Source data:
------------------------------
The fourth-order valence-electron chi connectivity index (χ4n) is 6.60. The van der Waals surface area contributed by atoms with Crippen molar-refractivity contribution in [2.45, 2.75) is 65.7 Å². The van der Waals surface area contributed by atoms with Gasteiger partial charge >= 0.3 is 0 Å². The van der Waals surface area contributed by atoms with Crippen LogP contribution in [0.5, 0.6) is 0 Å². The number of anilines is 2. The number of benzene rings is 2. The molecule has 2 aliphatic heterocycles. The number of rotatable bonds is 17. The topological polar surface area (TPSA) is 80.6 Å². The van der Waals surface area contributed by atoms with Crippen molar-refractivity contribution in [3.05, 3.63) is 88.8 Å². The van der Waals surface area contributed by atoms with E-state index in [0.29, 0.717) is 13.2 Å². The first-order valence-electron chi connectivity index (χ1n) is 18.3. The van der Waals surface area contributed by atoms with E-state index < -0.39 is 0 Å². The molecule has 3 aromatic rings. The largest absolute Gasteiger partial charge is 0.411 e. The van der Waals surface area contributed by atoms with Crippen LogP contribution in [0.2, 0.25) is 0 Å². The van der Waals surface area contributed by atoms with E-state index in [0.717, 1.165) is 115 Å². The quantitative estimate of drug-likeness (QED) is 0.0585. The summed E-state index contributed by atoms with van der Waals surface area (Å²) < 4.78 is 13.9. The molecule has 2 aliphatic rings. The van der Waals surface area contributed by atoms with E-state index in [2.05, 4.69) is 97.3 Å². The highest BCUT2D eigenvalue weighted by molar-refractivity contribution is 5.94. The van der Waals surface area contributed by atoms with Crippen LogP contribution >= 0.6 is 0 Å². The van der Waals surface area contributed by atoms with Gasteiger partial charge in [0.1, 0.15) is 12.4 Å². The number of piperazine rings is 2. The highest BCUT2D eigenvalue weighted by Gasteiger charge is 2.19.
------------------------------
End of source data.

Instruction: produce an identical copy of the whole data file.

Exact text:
The fourth-order valence-electron chi connectivity index (χ4n) is 6.60. The van der Waals surface area contributed by atoms with Crippen molar-refractivity contribution in [2.45, 2.75) is 65.7 Å². The van der Waals surface area contributed by atoms with Gasteiger partial charge >= 0.3 is 0 Å². The van der Waals surface area contributed by atoms with Crippen LogP contribution in [0.5, 0.6) is 0 Å². The number of anilines is 2. The number of benzene rings is 2. The molecule has 2 aliphatic heterocycles. The number of rotatable bonds is 17. The topological polar surface area (TPSA) is 80.6 Å². The van der Waals surface area contributed by atoms with Crippen molar-refractivity contribution in [3.05, 3.63) is 88.8 Å². The van der Waals surface area contributed by atoms with E-state index in [0.29, 0.717) is 13.2 Å². The first-order valence-electron chi connectivity index (χ1n) is 18.3. The van der Waals surface area contributed by atoms with E-state index < -0.39 is 0 Å². The molecule has 3 aromatic rings. The largest absolute Gasteiger partial charge is 0.411 e. The van der Waals surface area contributed by atoms with Crippen LogP contribution in [0.2, 0.25) is 0 Å². The van der Waals surface area contributed by atoms with E-state index in [0.717, 1.165) is 115 Å². The quantitative estimate of drug-likeness (QED) is 0.0585. The summed E-state index contributed by atoms with van der Waals surface area (Å²) < 4.78 is 13.9. The molecule has 2 aliphatic rings. The van der Waals surface area contributed by atoms with E-state index in [2.05, 4.69) is 97.3 Å². The highest BCUT2D eigenvalue weighted by molar-refractivity contribution is 5.94. The van der Waals surface area contributed by atoms with Crippen LogP contribution >= 0.6 is 0 Å². The van der Waals surface area contributed by atoms with Gasteiger partial charge in [0.1, 0.15) is 12.4 Å². The number of piperazine rings is 2. The highest BCUT2D eigenvalue weighted by Gasteiger charge is 2.19.